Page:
PBA and FOX Sports Announce Multi-Year, Multi-Platform Deal; PBA Returns to Broadcast TV in 2019

Story from Bill Vint, PBA Media Relations. Link to original story on pba.com.

 

LOS ANGELES and CHICAGO – The Professional Bowlers Association (PBA) and FOX Sports today announced a multi-year, multi-platform agreement making FOX Sports the new television partner for the Go Bowling! PBA Tour starting in 2019. The package will bring a substantial schedule of live PBA events to television, including prime time events and a new bracket-style, multi-week PBA Playoffs tournament that concludes with a unique PBA championship finale. The announcement was made by PBA CEO and Commissioner Tom Clark and William Wanger, FOX Sports Executive VP of Programming, Live Operations and Research (see photo below).

“The PBA has been searching for the best possible broadcast partner to serve our fans, players and the bowling industry, and we have determined that partner is FOX Sports,” Clark said. “We are particularly excited that the PBA Tour returns to broadcast television, where it started 56 years ago, with shows on FOX next year.”

In 2019, FOX Sports will televise four PBA Tour shows on FOX and 25 on FS1 in a series of two-hour telecasts. All programs will also be streamed on FOX Sports GO. Details pertaining to the FOX Sports-PBA package regarding PBA Tour locations, dates and times, and the television announcing team will be released at a later date.

“FOX Sports is thrilled to add the highly rated PBA Tour to our extensive lineup, joining other sport partners including the NFL, the FIFA World Cup, MLB, NASCAR, MLS, UFC, NHRA, Supercross, USGA, college football and basketball, and others,” said Wanger. “We believe that adding a FOX Sports look and feel to bowling will help bring the sport to a whole new level.”

The PBA was represented in the transaction by Ed Desser of Desser Sports Media (www.desser.tv).

The agreement between FOX Sports and the PBA extends a non-stop television presence for professional bowling that began in 1962 with ABC Television’s 36 years of continuous coverage of the Pro Bowlers Tour and 38 consecutive years of coverage on ESPN, beginning with ESPN’s formation in 1979.

Both parties plan to supplement the broadcast and cable coverage of the PBA Tour’s premier events with live-streaming of preliminary rounds by PBA’s Xtra Frame online bowling channel as well as extensive use of the FOX Sports and PBA Network outlets including Facebook, Twitter, YouTube, Instagram and their respective websites.

About FOX Sports

FOX Sports is the umbrella entity representing 21st Century FOX’s wide array of multi-platform US-based sports assets.  Built with brands capable of reaching more than 100 million viewers in a single weekend, FOX Sports includes ownership and interests in linear television networks, digital and mobile programming, broadband platforms, multiple web sites, joint-venture businesses and several licensing partnerships.  FOX Sports includes the sports television arm of the FOX Broadcasting Company; FS1, FS2; FOX Sports Regional Networks, their affiliated regional web sites and national programming; FOX Soccer Plus; FOX Deportes and FOX College Sports.  In addition, FOX Sports also encompasses FOX Sports Digital, which includes FOXSports.com and FOX Sports GO.  Also included in the Group are FOX’s interests in joint-venture businesses Big Ten Network and BTN 2Go, as well as a licensing agreement that established the FOX Sports Radio Network.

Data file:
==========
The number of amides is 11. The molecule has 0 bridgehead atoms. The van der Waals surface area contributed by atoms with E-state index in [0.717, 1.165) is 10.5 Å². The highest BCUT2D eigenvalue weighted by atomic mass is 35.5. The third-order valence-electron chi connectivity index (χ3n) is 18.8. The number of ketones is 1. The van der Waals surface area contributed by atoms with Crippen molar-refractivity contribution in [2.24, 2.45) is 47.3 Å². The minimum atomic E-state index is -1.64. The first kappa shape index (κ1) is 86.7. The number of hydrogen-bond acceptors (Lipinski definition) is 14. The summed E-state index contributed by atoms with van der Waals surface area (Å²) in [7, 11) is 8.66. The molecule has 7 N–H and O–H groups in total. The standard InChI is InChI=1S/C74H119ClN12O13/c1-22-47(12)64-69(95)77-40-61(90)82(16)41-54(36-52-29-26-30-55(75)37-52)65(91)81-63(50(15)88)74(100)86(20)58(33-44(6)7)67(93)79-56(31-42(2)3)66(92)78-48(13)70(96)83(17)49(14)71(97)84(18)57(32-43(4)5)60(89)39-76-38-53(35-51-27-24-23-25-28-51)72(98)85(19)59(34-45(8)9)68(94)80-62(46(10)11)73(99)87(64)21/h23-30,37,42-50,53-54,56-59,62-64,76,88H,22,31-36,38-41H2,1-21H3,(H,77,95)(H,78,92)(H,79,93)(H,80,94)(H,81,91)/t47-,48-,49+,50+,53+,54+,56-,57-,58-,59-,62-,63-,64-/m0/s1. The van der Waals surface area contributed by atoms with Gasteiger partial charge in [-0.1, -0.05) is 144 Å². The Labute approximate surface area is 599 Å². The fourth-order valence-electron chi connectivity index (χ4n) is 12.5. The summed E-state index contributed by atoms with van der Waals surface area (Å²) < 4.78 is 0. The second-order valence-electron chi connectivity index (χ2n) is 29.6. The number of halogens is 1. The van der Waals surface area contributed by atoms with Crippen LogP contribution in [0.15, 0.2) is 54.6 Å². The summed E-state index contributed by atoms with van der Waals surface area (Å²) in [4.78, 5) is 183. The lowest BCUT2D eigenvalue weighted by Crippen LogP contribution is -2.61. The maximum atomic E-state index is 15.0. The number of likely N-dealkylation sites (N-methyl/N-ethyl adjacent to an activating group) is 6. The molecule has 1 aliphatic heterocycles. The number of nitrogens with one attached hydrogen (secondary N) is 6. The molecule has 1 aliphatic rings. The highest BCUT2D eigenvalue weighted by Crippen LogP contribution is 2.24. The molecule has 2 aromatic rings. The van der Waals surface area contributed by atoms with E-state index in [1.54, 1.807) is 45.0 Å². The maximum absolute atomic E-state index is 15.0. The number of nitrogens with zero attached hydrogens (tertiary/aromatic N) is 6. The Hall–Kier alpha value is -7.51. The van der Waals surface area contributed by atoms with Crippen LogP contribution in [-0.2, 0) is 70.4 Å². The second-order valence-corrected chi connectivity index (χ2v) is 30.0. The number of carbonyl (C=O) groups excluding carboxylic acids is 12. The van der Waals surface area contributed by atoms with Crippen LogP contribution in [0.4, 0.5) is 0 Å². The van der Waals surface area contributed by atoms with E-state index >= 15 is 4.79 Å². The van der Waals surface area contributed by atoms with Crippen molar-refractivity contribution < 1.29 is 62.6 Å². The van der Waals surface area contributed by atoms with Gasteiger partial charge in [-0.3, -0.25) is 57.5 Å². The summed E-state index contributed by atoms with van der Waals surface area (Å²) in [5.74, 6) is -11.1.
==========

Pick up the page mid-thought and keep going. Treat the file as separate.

About the PBA

In 2018 the Professional Bowlers Association (PBA) celebrates its 60th anniversary. The PBA is an organization of more than 3,000 of the best bowlers from 27 countries who compete in Go Bowling! PBA Tour, PBA International Tour, PBA Regional Tour, PBA Women’s Regional and PBA50 Tour events. The 2018 season also marks the 59th consecutive year of nationally-televised competition, reaching bowling fans around the world who follow PBA activities through the PBA Network which includes Xtra Frame, the PBA’s exclusive online bowling channel, ESPN and CBS Sports Network, and the PBA on Facebook, Twitter and YouTube. PBA sponsors include Barbasol, Brunswick, Ebonite International, GEICO, GoBowling.com, HotelPlanner.com, MOTIV, 900 Global, PBA Bowling Challenge Mobile Game, Storm Products and the United States Bowling Congress, among others. For more information, log on to www.pba.com.


Code X - An Internal Review

The Code X offers performance engineering tuned for enhanced response